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at an early hour next morning, destroying the bridges behind them, and his entire corps proceeded at once through White Oak Swamp to Turkey Bend, on James River. McClellan, with headquarters at Savage's Station, improved the time in managing his change of base. Soon after midnight he had sent a dispatch to Stanton, complaining of defeat for the want of enough men, and concluding: “If I save this army now, I tell you plainly that I owe no thanks to you, or to any other


in Washington. You have done your best to sacrifice this army." Before night (on the 28th) he left Savage's Station, proceeding directly to the James at Turkey Bend, where he went on board the gunboat of Flagofficer Rodgers, to confer with him as to the best position to be taken by the army on that river.

Lee set his troops in motion on the morning of the 29th, seeking to intercept the retreating army near Charles City Cross-roads, about two miles beyond the White Oak Bridge. Jackson spent the 28th and 29th in burying the dead and caring for the wounded on the late battlefield, and in repairing the bridge by which his men crossed the Chickahominy on the morning of the 30th. Sumner, moving from his old position to take the place assigned him at Savage's Station, repulsed an attack from Magruder, on the morning of the 28th, near Allen's farm; and later in the day they had a more serious encounter near Savage's Station, lasting from 4 o'clock until night, with the advantage on Sumner's side. During the night the swamp was crossed by Sumner and Franklin, the latter remaining to destroy the bridge and to check pursuit. On the evening of the 30th, Heintzelman destroyed the bridge by which

he had crossed at Brackett's Ford, and held the Charles City road. Sumner, with Sedgwick's division, was at Glendale (Nelson's farm), and McCall's division formed across the New Market road, at Frayser's farm. In the afternoon McCall was attacked in overwhelming force, and a hard-fought battle followed. “The battle of Glendale,” reported Sumner, the ranking General present, "was the most severe action since the battle of Fair Oaks. About 3 P. M. the action commenced, and after a furious contest, lasting till after dark, the enemy was routed at all points and driven from the field.”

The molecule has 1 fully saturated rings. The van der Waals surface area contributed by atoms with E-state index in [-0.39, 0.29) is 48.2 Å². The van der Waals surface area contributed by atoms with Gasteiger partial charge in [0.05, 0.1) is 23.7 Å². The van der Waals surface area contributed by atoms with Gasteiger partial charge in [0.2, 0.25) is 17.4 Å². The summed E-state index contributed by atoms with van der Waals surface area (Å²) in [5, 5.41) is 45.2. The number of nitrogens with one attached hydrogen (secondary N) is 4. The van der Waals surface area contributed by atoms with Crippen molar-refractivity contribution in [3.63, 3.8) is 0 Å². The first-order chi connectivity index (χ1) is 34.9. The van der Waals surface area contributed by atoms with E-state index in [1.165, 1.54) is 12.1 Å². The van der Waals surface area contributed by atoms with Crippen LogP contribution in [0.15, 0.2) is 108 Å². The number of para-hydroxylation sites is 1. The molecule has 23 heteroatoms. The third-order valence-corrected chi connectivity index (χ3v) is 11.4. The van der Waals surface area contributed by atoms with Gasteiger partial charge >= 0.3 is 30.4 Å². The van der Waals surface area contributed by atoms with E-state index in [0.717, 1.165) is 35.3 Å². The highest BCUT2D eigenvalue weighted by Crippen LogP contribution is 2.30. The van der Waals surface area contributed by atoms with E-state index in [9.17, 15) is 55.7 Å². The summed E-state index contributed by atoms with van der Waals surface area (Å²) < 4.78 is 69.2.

The supply trains and reserve artillery had all arrived at Turkey Bend by 4 o'clock the same afternoon. Porter had taken position on Malvern Hill, on the James, about fifteen miles from Richmond, and was prepared to receive the hostile force, which appeared near 5 o'clock. A concentrated fire of artillery, seconded by the gunboats, sufficed to repress his assailants for the evening. The corps of Keyes was also on the ground, and the corps of Heintzelman, Sumner, and Franklin were at hand in the morning. The hill — a high table-land a mile and a half long, and half as wide, from which the descent to the river is somewhat abrupt, but more gradual towards a wooded plain northward was nearly clear of timber, affording good opportunity for the use of artillery, which was heavily massed upon the slope, so as to command the approaches from White Oak Swamp and Richmond. The real conflict did not begin until after noon. Near 3 o'clock a heavy artillery fire was opened by the Confederates on Keyes's position, followed by an infantry charge. The latter was awaited by Couch's men, lying on the ground until the

vol. ii.-5.